Jean Fagan Yellin

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Jean Fagan Yellin
Distinguished Professor Emerita of English, Pace University

JFYellin

Distinguished Professor Emerita of English Jean Fagan Yellin, PhD, is one of the United States’ most distinguished scholars of the literature of slavery.

With a bachelor’s degree from Roosevelt University and a master’s and doctorate from the University of Illinois, Jean Yellin began teaching at Pace in 1968, quickly emerging as a popular, dynamic professor with a social conscience and a restless curiosity. She wrote and edited dozens of books, articles, and presentations about literature, race and women in 19th century America and was nominated for a Pulitzer Prize for Women and Sisters: The Anti-Slavery Feminists in American Culture (1990).

In the course of her reading, she encountered a gripping book that purportedly was written by an escaped slave from North Carolina but that most scholars dismissed as having been ghostwritten by a white abolitionist. In archives, Yellin discovered other writings that the supposed author clearly had written herself and began to think the book had come from the same hand. Through years of research, Yellin verified the author’s literary skills and the facts the book described, concluding that Harriet Jacobs’ Incidents in the Life of a Slave Girl indeed had been “written by herself,” as the subtitle proclaimed. Yellin’s definitive edition of the work, published in 1987, was quickly accepted by scholars, making Incidents a classic part of the American literary canon that now has been translated into German, Portugeuse, and French and become basic reading for educated people as well as for students of gender studies, literature, and history.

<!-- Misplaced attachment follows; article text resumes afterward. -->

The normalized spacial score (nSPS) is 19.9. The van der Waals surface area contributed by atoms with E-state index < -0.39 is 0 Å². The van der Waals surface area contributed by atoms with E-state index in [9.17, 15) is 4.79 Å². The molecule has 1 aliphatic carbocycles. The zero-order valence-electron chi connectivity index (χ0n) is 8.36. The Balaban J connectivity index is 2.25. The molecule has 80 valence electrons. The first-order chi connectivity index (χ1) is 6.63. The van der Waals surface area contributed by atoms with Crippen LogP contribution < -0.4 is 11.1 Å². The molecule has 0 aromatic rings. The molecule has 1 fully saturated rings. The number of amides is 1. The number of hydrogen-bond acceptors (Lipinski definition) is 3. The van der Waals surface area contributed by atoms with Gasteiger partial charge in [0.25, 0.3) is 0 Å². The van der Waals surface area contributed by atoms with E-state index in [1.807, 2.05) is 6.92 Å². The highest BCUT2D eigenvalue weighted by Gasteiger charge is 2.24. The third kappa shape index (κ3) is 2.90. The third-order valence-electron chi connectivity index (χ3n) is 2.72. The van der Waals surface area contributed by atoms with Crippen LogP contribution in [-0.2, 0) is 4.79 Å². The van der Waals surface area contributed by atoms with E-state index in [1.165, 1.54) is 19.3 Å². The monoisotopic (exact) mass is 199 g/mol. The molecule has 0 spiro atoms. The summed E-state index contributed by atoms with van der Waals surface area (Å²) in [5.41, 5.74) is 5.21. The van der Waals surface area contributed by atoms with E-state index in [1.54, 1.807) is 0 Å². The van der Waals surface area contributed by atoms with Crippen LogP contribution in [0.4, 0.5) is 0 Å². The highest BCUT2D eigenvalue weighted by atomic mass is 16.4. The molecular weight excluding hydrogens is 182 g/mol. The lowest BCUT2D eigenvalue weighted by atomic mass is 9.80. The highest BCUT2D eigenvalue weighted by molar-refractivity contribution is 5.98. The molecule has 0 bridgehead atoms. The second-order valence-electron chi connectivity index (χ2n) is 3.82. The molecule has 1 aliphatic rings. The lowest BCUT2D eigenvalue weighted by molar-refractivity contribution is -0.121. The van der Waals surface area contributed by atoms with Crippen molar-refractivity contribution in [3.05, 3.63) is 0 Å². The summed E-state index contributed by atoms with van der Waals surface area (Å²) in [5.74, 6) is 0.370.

In 2004, Yellin published Harriet Jacobs: A Life, a biography that went beyond Incidents to reveal Jacobs’ inspiring roles in the movements for women’s suffrage and the education of former slaves. The book won enthusiastic reviews in the New York Times Book Review and elsewhere, earning its author an award from the Modern Language Association and the $25,000 Frederick Douglass Prize from the Gilman Lehrman Center at Yale for the best historical research of the year on slavery.

Meanwhile, having discovered that Jacobs is the only African-American woman held in slavery whose papers are known to exist, Yellin was raising grants to produce a definitive annotated edition of Harriet Jacobs’ papers. It is due to be published next year. She also served as a consultant to the lengthy segment on Harriet Jacobs in the four-part PBS series Slavery and the Making of America. In the fall of 2006, Pace faculty members organized a national symposium on the legacies of slavery and sisterhood as one of the signature events of the Pace University Centennial.

Yellin has held research grants from the National Endowment for the Humanities, the American Association of University Women, the Smithsonian Institution, the W.E.B. DuBois Institute for Afro-American Research at Harvard University, the Schomburg Center for Research in Black Culture of the New York Public Library, and the National Humanities Institute. She and husband divide their time between Florida and Goldens Bridge, in Westchester County.